This post requires some knowledge of mathematical logic and computability theory. The basic idea is due to Vladimir Nesov and me.

Let the universe be a computer program U that can make calls to a halting oracle. Let the agent be a subprogram A within U that can also make calls to the oracle. The source code of both A and U is available to A.

def U():

# Fill boxes, according to predicted action.

box1 = 1000

box2 = 1000000 if (A() == 1) else 0

# Compute reward, based on actual action.

return box2 if (A() == 1) else (box1 + box2)

A complete definition of U should also include the definition of A, so let's define it. We will use the halting oracle only as a provability oracle for some formal system S, e.g. Peano arithmetic. Here's the algorithm of A:

- Play chicken with the universe: if S proves that A()≠a for some action a, then return a.
- For every possible action a, find some utility value u such that S proves that A()=a ⇒ U()=u. If such a proof cannot be found for some a, break down and cry because the universe is unfair.
- Return the action that corresponds to the highest utility found on step 2.

Now we want to prove that the agent one-boxes, i.e. A()=1 and U()=1000000. That will follow from two lemmas.

Lemma 1: S proves that A()=1 ⇒ U()=1000000 and A()=2 ⇒ U()=1000. Proof: you can derive that from just the source code of U, without looking at A at all.

Lemma 2: S doesn't prove any other utility values for A()=1 or A()=2. Proof: assume, for example, that S proves that A()=1 ⇒ U()=42. But S also proves that A()=1 ⇒ U()=1000000, therefore S proves that A()≠1. According to the first step of the algorithm, A will play chicken with the universe and return 1, making S inconsistent unsound (thx Misha). So if S is sound, that can't happen.

We see that the agent defined above will do the right thing in Newcomb's problem. And the proof transfers easily to many other toy problems, like the symmetric Prisoner's Dilemma.

### But why? What's the point of this result?

There's a big problem about formalizing UDT. If the agent chooses a certain action in a deterministic universe, then it's a true fact about the universe that choosing a different action would have caused Santa to appear. Moreover, if the universe is computable, then such silly logical counterfactuals are not just true but provable in any reasonable formal system. When we can't compare actual decisions with counterfactual ones, it's hard to define what it means for a decision to be "optimal".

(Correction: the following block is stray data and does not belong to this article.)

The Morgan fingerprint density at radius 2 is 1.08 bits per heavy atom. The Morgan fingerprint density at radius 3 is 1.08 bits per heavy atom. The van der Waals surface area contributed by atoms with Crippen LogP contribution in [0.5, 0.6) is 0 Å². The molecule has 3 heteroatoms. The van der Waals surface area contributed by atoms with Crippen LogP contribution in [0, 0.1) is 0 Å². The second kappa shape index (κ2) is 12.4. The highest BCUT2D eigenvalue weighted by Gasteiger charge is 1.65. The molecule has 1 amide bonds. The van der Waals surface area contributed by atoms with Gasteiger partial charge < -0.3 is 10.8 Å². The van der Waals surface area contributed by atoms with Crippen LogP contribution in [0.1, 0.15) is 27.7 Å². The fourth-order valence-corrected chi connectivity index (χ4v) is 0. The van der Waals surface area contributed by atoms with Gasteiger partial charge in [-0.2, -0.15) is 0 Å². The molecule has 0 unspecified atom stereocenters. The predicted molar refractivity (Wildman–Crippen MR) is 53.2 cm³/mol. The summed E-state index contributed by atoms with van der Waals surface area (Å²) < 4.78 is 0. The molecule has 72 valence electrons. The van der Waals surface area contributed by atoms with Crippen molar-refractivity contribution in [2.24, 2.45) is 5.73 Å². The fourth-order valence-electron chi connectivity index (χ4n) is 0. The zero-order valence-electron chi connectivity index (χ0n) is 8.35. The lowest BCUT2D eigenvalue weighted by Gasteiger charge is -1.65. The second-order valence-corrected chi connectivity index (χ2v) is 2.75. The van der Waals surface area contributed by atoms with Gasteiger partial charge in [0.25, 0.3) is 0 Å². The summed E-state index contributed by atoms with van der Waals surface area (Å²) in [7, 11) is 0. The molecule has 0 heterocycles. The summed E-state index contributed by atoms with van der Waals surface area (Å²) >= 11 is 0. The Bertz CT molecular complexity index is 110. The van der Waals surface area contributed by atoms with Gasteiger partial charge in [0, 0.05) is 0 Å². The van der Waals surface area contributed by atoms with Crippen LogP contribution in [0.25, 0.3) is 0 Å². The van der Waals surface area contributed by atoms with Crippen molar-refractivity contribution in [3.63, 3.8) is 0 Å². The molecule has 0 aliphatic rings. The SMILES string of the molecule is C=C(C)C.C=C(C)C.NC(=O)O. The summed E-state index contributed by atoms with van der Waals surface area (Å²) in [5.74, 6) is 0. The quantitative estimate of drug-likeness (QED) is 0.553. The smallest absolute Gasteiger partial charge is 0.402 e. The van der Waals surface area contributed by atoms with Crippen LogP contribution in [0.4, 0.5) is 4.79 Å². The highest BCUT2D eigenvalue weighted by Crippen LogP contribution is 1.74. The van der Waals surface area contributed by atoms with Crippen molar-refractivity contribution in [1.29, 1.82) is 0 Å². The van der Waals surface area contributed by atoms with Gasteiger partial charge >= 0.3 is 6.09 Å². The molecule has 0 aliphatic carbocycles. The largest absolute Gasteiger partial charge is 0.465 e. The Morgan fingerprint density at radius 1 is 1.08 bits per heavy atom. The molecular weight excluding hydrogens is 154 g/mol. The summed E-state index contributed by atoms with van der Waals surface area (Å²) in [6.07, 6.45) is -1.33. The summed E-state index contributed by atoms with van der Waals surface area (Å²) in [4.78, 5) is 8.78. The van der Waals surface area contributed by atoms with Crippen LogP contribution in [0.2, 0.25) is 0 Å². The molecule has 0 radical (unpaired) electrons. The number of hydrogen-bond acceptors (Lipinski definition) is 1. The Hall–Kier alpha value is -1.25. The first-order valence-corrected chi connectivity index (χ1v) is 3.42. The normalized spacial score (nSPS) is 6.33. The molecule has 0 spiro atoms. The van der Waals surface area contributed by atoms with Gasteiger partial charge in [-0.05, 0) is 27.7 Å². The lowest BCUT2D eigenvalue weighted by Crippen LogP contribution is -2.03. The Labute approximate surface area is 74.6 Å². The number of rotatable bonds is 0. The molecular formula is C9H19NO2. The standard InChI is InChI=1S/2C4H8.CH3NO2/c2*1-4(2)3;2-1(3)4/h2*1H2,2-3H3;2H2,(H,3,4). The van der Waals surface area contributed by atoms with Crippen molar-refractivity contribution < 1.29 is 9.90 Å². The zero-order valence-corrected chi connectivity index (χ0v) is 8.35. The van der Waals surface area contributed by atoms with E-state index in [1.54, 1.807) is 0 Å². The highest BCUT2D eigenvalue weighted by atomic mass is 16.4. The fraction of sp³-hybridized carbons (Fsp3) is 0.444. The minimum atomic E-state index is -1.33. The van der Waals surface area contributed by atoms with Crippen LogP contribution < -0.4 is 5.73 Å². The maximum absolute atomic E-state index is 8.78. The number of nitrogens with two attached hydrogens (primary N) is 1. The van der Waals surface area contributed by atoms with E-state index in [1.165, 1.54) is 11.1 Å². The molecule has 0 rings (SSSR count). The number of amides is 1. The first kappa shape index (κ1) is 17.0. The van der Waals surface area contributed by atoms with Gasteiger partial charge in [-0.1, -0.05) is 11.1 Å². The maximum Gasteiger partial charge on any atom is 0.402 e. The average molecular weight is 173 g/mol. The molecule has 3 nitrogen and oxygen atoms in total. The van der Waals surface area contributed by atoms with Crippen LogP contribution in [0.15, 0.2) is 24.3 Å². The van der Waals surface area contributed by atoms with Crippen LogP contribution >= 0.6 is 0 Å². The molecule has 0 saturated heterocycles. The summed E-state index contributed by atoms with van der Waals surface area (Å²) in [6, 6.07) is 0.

For example, one previous formalization searched for formal proofs up to a specified length limit. Problem is, that limit is a magic constant in the code that can't be derived from the universe program alone. And if you try searching for proofs without a length limit, you might encounter a proof of a "silly" counterfactual which will make you stop early before finding the "serious" one. Then your decision based on that silly counterfactual can make it true by making its antecedent false... But the bigger problem is that we can't say exactly what makes a "silly" counterfactual different from a "serious" one.

In contrast, the new model with oracles has a nice notion of optimality, relative to the agent's formal system. The agent will always return whatever action is proved by the formal system to be optimal, if such an action exists. This notion of optimality matches our intuitions even though the universe is still perfectly deterministic and the agent is still embedded in it, because the oracle ensures that determinism is just out of the formal system's reach.

**P.S.** I became a SingInst research associate on Dec 1. They did not swear me to secrecy, and I hope this post shows that I'm still a fan of working in the open. I might just try to be a little more careful because I wouldn't want to discredit SingInst by making stupid math mistakes in public :-)

This is one of the most interesting posts I've seen on Less Wrong. It is a non-trivial result and it goes a long way towards dealing with a lot of the problems with UDT. I'm deeply impressed and wish I had some helpful comment to make other than general praise.

(In the setting where there were no oracles, this problem was generally discussed on the decision theory list, with various conditions used to prove when intended moral arguments [A=A1=>U=U1] will in fact be proven by the agent (are agent-provable, not just provable). The "chicken rule" condition used here I figured out in explicit form sometime in April ("To avoid confusion, immediately perform any action that implies absurdity"), though I'm not sure anyone published an actual proof using this condition. A few days ago, cousin_it posted a thought experiment involving a Turing oracle, and I pointed out that using the chicken rule in this setting elicits a much nicer result.)

Would it be naive to hope for a criterion that roughly says: "A conditional P ⇒ Q is silly iff the 'most economical' way of proving it is to deduce it from ¬P or else from Q." Something like: "there exists a proof of ¬P or of Q which is strictly shorter than the shortest proof of P ⇒ Q"?